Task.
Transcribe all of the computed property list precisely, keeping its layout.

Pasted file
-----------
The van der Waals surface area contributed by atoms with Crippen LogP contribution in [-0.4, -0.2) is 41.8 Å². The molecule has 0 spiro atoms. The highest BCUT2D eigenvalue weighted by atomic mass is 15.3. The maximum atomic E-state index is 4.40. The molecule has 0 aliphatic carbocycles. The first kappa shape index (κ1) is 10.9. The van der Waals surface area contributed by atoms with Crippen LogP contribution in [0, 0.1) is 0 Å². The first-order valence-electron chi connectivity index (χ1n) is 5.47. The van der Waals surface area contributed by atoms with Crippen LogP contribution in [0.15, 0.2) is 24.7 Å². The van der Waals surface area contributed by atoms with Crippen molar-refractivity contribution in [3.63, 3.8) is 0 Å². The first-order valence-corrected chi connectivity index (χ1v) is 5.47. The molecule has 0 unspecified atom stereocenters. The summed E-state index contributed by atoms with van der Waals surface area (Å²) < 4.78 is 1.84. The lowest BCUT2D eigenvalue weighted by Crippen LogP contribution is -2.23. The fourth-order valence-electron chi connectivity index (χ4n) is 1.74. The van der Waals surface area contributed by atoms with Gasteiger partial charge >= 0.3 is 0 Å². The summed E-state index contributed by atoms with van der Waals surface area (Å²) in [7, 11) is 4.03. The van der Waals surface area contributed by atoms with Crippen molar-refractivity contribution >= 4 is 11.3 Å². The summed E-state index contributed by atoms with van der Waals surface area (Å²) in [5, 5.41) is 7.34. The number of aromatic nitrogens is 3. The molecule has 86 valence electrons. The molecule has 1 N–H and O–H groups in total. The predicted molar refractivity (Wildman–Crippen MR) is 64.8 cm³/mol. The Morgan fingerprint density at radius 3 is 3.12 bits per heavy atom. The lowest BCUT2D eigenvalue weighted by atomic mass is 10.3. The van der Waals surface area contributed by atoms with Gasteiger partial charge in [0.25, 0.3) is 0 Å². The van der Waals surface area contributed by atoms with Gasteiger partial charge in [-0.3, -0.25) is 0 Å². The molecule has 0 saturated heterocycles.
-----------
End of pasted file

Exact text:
The van der Waals surface area contributed by atoms with Crippen LogP contribution in [-0.4, -0.2) is 41.8 Å². The molecule has 0 spiro atoms. The highest BCUT2D eigenvalue weighted by atomic mass is 15.3. The maximum atomic E-state index is 4.40. The molecule has 0 aliphatic carbocycles. The first kappa shape index (κ1) is 10.9. The van der Waals surface area contributed by atoms with Crippen LogP contribution in [0, 0.1) is 0 Å². The first-order valence-electron chi connectivity index (χ1n) is 5.47. The van der Waals surface area contributed by atoms with Crippen LogP contribution in [0.15, 0.2) is 24.7 Å². The van der Waals surface area contributed by atoms with Crippen molar-refractivity contribution in [3.63, 3.8) is 0 Å². The first-order valence-corrected chi connectivity index (χ1v) is 5.47. The molecule has 0 unspecified atom stereocenters. The summed E-state index contributed by atoms with van der Waals surface area (Å²) < 4.78 is 1.84. The lowest BCUT2D eigenvalue weighted by Crippen LogP contribution is -2.23. The fourth-order valence-electron chi connectivity index (χ4n) is 1.74. The van der Waals surface area contributed by atoms with Gasteiger partial charge >= 0.3 is 0 Å². The summed E-state index contributed by atoms with van der Waals surface area (Å²) in [7, 11) is 4.03. The van der Waals surface area contributed by atoms with Crippen molar-refractivity contribution >= 4 is 11.3 Å². The summed E-state index contributed by atoms with van der Waals surface area (Å²) in [5, 5.41) is 7.34. The number of aromatic nitrogens is 3. The molecule has 86 valence electrons. The molecule has 1 N–H and O–H groups in total. The predicted molar refractivity (Wildman–Crippen MR) is 64.8 cm³/mol. The Morgan fingerprint density at radius 3 is 3.12 bits per heavy atom. The lowest BCUT2D eigenvalue weighted by atomic mass is 10.3. The van der Waals surface area contributed by atoms with Gasteiger partial charge in [0.25, 0.3) is 0 Å². The van der Waals surface area contributed by atoms with Gasteiger partial charge in [-0.3, -0.25) is 0 Å². The molecule has 0 saturated heterocycles.